A lottery is a form of gambling in which numbers are drawn at random for a prize. Its history goes back centuries and it is a popular activity around the world. While some people think it is morally wrong to take part in a lottery, others view it as a fun way to spend money. It has also become a means of raising funds for a variety of public uses.
In the 17th century, it was common in the Low Countries to use lotteries to raise money for town fortifications and to help the poor. Some towns even used them to settle disputes and to give out property or slaves. But even before that time, lottery had been used as a form of taxation and the Dutch state-owned Staatsloterij is one of the oldest still running lotteries in the world.
Americans spend over $80 billion on lotteries each year – an average of more than $600 per household. This is a huge sum of money that could be put to much better use, such as building an emergency fund or paying off credit card debt. However, most people buy tickets because they enjoy the entertainment value and the thrill of possibly winning a large sum of money.
While there is a certain inextricable human attraction to gamble, there’s also a darker side to this behavior: it creates unrealistic expectations and the illusion that winning the lottery will make you rich and happy. The reality is that winning a lottery is not easy, and the odds are long.
The earliest lottery records date from the thirteenth century. In the seventeenth century, lottery-like arrangements became more widespread in England and America. These were often regarded as painless forms of taxation and were promoted as a way to relieve the burden of other taxes, especially those levied on the poor. Despite a restraining proscription against gambling by the church, lottery play flourished.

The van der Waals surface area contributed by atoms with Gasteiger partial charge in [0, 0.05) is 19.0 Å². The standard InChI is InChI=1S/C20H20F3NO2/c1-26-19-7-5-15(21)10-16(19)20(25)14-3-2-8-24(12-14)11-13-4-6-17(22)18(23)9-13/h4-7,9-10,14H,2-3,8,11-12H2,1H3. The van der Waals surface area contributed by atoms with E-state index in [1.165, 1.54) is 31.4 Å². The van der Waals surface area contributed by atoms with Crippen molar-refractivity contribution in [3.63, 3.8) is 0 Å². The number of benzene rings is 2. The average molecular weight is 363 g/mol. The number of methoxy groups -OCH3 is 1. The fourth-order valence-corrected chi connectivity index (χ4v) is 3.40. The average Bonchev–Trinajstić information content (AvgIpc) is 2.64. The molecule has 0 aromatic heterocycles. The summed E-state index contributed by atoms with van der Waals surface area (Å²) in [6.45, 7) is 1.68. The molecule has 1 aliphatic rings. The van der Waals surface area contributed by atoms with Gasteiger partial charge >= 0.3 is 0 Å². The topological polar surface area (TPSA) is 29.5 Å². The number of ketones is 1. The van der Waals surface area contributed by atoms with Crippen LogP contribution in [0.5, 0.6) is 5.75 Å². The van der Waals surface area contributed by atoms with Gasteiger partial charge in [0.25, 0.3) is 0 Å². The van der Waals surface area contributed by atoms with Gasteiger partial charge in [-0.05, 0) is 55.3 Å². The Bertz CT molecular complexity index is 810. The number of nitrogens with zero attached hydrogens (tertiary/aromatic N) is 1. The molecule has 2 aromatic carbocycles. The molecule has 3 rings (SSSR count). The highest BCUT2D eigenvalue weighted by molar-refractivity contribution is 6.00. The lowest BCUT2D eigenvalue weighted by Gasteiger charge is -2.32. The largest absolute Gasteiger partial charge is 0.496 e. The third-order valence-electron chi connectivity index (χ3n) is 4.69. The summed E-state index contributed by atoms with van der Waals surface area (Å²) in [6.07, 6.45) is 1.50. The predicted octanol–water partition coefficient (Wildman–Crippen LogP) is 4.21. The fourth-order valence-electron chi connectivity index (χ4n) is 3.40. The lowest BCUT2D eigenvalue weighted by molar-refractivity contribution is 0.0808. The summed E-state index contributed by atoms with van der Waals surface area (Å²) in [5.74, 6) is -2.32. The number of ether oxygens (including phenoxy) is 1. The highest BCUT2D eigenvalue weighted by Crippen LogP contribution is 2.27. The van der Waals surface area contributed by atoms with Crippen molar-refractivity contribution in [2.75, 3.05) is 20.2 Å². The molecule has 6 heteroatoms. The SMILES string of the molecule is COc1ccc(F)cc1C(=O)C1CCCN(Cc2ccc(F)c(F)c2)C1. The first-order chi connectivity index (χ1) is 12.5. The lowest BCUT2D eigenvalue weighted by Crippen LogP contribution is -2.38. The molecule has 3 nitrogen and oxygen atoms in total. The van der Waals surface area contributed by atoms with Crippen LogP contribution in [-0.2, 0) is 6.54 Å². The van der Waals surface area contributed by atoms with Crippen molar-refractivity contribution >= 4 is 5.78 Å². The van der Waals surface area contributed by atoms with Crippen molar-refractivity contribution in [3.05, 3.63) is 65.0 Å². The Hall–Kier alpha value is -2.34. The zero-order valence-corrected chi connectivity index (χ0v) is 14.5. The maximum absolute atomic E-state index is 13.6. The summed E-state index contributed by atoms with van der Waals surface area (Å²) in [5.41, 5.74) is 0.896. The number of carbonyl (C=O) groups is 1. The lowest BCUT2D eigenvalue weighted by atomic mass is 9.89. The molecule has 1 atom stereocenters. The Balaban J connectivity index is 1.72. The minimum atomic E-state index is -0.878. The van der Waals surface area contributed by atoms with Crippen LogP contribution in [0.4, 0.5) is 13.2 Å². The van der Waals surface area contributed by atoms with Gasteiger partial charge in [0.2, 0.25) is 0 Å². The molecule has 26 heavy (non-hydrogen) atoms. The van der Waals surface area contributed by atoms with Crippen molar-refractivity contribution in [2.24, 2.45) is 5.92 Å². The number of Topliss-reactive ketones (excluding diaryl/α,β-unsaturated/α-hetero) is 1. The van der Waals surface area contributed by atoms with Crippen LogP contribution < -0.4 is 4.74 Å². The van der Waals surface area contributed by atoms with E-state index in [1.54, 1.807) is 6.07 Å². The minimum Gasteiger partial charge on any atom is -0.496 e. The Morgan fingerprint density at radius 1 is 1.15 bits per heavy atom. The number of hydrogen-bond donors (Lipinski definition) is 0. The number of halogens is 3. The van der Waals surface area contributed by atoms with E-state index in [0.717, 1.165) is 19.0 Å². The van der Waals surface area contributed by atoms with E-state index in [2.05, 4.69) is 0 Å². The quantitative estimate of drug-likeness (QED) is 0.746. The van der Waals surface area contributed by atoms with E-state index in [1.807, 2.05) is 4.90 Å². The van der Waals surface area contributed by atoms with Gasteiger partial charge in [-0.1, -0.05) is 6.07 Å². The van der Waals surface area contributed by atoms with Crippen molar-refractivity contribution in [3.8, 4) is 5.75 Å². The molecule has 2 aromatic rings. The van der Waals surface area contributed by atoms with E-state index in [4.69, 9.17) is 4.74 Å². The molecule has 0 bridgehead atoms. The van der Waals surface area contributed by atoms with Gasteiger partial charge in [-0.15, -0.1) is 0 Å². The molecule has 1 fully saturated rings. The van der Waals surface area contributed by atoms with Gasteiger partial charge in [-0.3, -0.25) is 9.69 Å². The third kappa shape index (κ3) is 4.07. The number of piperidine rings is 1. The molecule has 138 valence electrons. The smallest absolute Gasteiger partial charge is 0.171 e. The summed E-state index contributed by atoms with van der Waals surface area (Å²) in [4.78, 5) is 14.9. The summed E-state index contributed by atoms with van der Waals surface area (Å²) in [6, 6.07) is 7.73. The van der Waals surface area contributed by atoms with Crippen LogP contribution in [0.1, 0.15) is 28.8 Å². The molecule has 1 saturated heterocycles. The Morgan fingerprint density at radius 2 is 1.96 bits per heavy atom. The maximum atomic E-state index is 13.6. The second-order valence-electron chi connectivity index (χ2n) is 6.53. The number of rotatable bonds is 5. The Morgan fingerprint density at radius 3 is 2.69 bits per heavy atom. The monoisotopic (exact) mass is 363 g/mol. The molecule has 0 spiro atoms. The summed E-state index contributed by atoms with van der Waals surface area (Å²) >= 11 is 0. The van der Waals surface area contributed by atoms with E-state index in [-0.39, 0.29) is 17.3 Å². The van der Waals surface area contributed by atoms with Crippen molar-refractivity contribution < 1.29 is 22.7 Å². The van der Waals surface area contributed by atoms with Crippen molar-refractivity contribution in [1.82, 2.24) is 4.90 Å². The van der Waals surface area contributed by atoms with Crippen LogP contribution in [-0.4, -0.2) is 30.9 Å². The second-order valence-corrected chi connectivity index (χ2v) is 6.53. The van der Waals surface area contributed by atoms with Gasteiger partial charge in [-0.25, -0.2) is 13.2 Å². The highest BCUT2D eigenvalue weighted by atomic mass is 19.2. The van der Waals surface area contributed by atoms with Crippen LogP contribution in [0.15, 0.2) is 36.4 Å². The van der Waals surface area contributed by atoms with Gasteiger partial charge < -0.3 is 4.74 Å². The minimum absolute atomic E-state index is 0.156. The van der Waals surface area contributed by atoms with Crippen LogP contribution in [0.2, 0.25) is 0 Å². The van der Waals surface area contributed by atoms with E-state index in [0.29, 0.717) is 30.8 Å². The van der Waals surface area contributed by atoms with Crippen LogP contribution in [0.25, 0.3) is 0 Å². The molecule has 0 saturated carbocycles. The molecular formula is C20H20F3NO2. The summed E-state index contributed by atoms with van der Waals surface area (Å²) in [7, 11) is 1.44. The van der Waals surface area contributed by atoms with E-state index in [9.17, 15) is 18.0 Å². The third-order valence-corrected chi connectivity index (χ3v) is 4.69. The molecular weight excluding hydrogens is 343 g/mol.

Many states have been plagued by fiscal crises in the past couple of decades and as a result have looked to legalize new ways to generate revenue, such as the lottery. But as Cohen notes, lottery revenues are often based on an inherently unsustainable model. The more states profit from the lottery, the less people have to pay in taxes – which are inevitably rising. And, in an anti-tax era, when many people have come to believe that the government will never be able to take care of them, this is not a wise strategy.
This story is a sad reminder of the ways that we humans mistreat each other, sometimes in accordance with our own values, and sometimes in violation of them. It also shows how easily we can fall into the trap of a cult of irrationality. Ultimately, it is the death of Mrs. Hutchison that underscores the fact that even if we don’t condone such oppressive cultures, they will continue to be imposed on us. We can only hope that the lessons of this short story will not be forgotten.